Elections Bill: Independence of Process

Electoral Commission Committee – in the House of Commons on 9th December 2021.

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Photo of Alan Brown Alan Brown Shadow SNP Spokesperson (Energy and Climate Change)

What recent assessment the Committee has made of the potential effect of proposals in the Elections Bill on independence of process for oversight of electoral spending, party finance and donations.

Photo of Deidre Brock Deidre Brock Shadow SNP Spokesperson (Wales), Shadow SNP Spokesperson (Environment, Food and Rural Affairs)

What recent assessment the Committee has made of the potential effect of proposals in the Elections Bill on independence of process for oversight of electoral spending, party finance and donations.

Photo of Chris Matheson Chris Matheson Shadow Minister (Digital, Culture, Media and Sport)

The commission’s view is that, as currently drafted, the proposals for a strategy and policy statement are not consistent with its role as an independent regulator. The provisions would enable actual or perceived involvement by the current Government or future UK Governments in the commission’s operational functions and decision making, including its oversight and enforcement of the political finance regime. The scope of the proposed power is significantly broader than similar mechanisms in place for other regulators. If these provisions are not removed, this would allow Ministers from one party to shape how electoral law is applied to them and their political competitors.

Photo of Alan Brown Alan Brown Shadow SNP Spokesperson (Energy and Climate Change)

It is clear that this power grab will mean risks to democracy. Even under existing rules, we have had party overspending seen as business as usual; that money funding the Tories in Scotland; Tory treasurers who donated £3 million made Lords; dodgy Russian donors; and cash for curtains. That shows the risk. Surely we need more power for the Electoral Commission, rather than a power grab by Tory Ministers.

Photo of Chris Matheson Chris Matheson Shadow Minister (Digital, Culture, Media and Sport)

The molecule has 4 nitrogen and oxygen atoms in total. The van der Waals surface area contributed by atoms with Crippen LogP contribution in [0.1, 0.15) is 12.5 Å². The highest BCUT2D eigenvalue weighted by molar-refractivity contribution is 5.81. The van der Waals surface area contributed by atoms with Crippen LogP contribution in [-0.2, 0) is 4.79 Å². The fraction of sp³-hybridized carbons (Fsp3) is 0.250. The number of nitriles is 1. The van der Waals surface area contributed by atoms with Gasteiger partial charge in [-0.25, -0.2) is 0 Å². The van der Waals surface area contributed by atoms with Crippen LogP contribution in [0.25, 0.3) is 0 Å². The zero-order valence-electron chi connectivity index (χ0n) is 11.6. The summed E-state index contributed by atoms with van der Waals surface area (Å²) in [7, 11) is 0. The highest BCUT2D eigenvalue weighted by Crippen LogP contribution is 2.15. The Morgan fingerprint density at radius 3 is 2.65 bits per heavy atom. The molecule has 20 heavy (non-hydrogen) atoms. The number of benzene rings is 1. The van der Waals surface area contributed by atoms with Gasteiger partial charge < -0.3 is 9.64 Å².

The commission has made a series of recommendations to improve voter confidence in the regulation of election finance. The proposed new powers for the commission include the power to require information outside of an investigation and to allow data sharing with other regulators. These recommendations were recently echoed by the report of the Committee on Standards in Public Life. The commission will take any opportunities to discuss these proposals further when it meets the Government from time to time.

Photo of Deidre Brock Deidre Brock Shadow SNP Spokesperson (Wales), Shadow SNP Spokesperson (Environment, Food and Rural Affairs)

The Electoral Commission identified that although unincorporated associations are considered permissible donors, those who give money to them are not required to be permissible donors, which means that they could receive money entirely legitimately from overseas sources and donate that money to political parties with nothing but the most perfunctory of checks. No transparency is required from unincorporated associations when they provide donations to candidates, rather than to parties. Government responses to the Committee on Standards in Public Life suggest that they feel that sufficient safeguards are in place to address the committee’s concerns. Does the Electoral Commission still consider these key vulnerabilities?

Photo of Chris Matheson Chris Matheson Shadow Minister (Digital, Culture, Media and Sport)

The commission has highlighted weaknesses in the transparency requirements for political donations by unincorporated associations. As the hon. Member says, they are not required to ensure that those who donate to them are permissible donors, which means that they could legitimately make donations using funding from otherwise impermissible sources, including, as she says, from overseas. There are also no transparency requirements in law for unincorporated associations that donate to candidates rather than to political parties or campaigns.